• Integrate coding and CDI. Organizations must open the lines of communication between coders and CDI specialists despite the fact that the two increasingly report to different departments, Routhier says. Coders are frequently included under revenue cycle while CDI is moving more toward process improvement or case management. Still, the two functions are intertwined.
System challenges also make communication difficult, she adds. For example, coders may not have access to CDI software or even be aware that certain diagnoses are being queried concurrently.
• Address copy-and-paste problems in the EMR. Auditors frequently lower DRGs when they discover that ruled-out conditions were coded inappropriately. Routhier says confusion regarding ruled-out conditions has always been an issue, but the problem becomes magnified when information is copied and pasted repeatedly without clinical validation.
"One of the challenges for coders today is just the volume of information that coders need to read in a record to get to the decision of what can be coded," she says. "What happens is that information is cut, pasted, and brought forward day after day, and even when conditions were ruled out, the doctor still keeps it in his or her documentation."
Take the example of a urinary tract infection (UTI). On admission, a urinalysis may be positive. A physician orders a culture and starts the patient on an antibiotic. Even though the culture comes back negative, the physician continues to copy and paste the UTI diagnosis in the documentation, resulting in it being coded as though it continued to exist throughout the patient's stay. An auditor can then lower the DRG by denying the UTI, Routhier says.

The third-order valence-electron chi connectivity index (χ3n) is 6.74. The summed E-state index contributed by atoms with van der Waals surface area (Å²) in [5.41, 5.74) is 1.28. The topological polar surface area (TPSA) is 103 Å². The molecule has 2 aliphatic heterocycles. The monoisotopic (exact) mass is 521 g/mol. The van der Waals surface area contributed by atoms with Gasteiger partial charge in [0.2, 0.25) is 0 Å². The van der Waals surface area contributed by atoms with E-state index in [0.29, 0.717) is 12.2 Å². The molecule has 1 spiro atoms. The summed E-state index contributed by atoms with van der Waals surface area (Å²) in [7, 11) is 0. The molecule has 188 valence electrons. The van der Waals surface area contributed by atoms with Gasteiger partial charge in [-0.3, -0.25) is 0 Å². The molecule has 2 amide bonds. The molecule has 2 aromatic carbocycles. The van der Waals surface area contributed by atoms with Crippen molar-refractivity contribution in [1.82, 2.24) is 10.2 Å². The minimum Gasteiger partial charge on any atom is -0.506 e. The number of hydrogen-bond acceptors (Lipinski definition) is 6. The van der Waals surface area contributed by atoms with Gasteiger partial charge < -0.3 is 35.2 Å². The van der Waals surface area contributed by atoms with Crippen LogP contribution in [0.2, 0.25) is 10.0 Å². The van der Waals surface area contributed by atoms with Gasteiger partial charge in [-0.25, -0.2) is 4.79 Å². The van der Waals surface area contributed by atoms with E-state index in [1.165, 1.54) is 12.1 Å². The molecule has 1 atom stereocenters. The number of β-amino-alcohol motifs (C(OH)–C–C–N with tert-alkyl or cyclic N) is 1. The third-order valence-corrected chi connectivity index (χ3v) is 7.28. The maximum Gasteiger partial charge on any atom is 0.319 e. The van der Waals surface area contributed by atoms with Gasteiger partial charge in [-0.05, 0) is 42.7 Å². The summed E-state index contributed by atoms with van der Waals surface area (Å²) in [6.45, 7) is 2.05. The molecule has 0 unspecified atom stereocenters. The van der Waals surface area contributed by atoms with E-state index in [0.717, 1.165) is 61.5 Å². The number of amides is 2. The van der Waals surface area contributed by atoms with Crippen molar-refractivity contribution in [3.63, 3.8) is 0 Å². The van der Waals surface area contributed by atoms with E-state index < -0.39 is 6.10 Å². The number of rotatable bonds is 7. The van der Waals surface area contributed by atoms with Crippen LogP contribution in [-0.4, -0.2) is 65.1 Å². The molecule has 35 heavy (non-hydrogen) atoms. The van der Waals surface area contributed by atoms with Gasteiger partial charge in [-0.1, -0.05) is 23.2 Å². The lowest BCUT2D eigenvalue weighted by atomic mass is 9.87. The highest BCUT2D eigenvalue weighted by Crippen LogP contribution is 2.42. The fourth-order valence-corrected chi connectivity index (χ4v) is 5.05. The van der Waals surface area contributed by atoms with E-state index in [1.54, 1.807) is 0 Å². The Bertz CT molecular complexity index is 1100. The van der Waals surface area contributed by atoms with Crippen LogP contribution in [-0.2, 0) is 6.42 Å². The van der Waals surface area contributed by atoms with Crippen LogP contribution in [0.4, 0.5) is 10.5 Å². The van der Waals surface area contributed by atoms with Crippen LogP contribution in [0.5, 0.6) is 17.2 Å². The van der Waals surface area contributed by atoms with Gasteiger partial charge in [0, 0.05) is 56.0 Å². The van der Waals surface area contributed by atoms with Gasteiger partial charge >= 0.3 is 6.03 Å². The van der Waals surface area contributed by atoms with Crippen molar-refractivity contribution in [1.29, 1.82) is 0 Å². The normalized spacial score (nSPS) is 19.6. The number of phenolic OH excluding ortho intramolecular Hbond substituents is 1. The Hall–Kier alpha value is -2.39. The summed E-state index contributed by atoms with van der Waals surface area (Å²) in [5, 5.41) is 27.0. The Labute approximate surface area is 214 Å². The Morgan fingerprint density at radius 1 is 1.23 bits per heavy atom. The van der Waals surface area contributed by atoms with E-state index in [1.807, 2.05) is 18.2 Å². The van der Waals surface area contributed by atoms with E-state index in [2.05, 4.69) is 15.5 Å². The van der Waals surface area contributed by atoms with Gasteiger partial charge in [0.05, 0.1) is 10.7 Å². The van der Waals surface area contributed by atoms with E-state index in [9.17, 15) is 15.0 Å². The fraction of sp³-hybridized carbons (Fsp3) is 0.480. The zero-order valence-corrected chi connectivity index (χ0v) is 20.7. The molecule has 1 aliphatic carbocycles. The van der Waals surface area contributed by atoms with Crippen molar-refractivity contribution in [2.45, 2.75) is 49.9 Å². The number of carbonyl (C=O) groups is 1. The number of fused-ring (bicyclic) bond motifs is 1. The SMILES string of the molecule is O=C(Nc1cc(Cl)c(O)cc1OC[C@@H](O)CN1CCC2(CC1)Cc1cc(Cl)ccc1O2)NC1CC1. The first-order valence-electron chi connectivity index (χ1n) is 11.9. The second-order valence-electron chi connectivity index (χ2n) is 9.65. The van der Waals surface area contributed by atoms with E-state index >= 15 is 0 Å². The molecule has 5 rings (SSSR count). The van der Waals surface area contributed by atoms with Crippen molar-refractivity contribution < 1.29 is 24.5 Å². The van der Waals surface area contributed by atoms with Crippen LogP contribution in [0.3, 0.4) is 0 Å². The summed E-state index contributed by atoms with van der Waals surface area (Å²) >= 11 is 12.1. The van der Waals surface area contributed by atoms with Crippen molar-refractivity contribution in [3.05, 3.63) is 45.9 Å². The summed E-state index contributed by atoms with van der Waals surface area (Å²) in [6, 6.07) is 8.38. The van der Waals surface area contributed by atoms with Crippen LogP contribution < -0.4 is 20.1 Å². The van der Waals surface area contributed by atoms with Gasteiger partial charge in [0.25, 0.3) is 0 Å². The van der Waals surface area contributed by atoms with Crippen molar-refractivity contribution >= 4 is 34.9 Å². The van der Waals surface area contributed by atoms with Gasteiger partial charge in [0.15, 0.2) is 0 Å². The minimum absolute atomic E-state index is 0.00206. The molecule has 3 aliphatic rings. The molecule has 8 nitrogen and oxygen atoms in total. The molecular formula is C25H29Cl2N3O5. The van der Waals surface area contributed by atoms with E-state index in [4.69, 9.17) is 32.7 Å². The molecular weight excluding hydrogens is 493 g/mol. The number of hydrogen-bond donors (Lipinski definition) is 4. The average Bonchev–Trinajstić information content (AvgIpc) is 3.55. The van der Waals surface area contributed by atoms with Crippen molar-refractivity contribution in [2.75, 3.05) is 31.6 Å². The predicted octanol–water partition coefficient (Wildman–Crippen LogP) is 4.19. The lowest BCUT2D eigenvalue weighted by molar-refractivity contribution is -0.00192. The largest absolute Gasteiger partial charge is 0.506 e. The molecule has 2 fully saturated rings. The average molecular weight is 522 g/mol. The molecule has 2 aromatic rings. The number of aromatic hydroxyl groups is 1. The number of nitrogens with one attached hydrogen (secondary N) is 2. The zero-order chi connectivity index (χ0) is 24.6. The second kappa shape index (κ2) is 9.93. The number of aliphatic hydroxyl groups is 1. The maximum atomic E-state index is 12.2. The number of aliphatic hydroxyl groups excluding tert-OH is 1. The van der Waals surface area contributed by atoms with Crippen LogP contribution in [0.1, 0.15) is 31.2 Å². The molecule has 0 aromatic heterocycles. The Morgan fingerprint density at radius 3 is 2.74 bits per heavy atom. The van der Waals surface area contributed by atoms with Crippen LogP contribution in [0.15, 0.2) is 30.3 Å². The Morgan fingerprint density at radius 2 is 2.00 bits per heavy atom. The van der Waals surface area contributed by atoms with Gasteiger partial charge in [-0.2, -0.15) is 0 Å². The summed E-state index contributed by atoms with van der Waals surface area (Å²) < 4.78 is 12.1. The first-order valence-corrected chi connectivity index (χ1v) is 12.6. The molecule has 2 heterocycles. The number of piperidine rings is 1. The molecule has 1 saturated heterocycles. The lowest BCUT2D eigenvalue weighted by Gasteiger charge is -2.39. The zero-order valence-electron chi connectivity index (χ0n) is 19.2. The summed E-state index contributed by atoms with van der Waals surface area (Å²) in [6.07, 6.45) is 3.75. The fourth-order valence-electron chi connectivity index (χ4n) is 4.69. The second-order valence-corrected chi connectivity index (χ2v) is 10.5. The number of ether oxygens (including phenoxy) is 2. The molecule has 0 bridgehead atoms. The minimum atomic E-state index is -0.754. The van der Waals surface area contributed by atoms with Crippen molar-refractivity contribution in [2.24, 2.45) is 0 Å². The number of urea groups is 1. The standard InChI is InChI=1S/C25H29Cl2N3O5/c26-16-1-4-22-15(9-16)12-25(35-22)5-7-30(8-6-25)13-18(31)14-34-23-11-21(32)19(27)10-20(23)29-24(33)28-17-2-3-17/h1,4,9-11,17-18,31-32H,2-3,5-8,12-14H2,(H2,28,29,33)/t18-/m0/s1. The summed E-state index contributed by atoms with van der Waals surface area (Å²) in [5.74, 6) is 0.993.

• Minimize ambiguity. "There are so many rules and so many different providers who document in the chart, especially at the big teaching facilities," Sturgeon says. "Which physician's note outranks the other? … How many times was an electronic note revised, and does only the last one count? The auditor always has the fallback of 'It's ambiguous, so the coder should have queried.'"
Organizations must develop detailed query guidelines and ensure that coders know when it's appropriate to ask for clarification. According to AHIMA's practice brief "Managing an Effective Query Process," coders should query when a patient's record fails to meet one of the following criteria: legibility; completeness; clarity; consistency; and precision.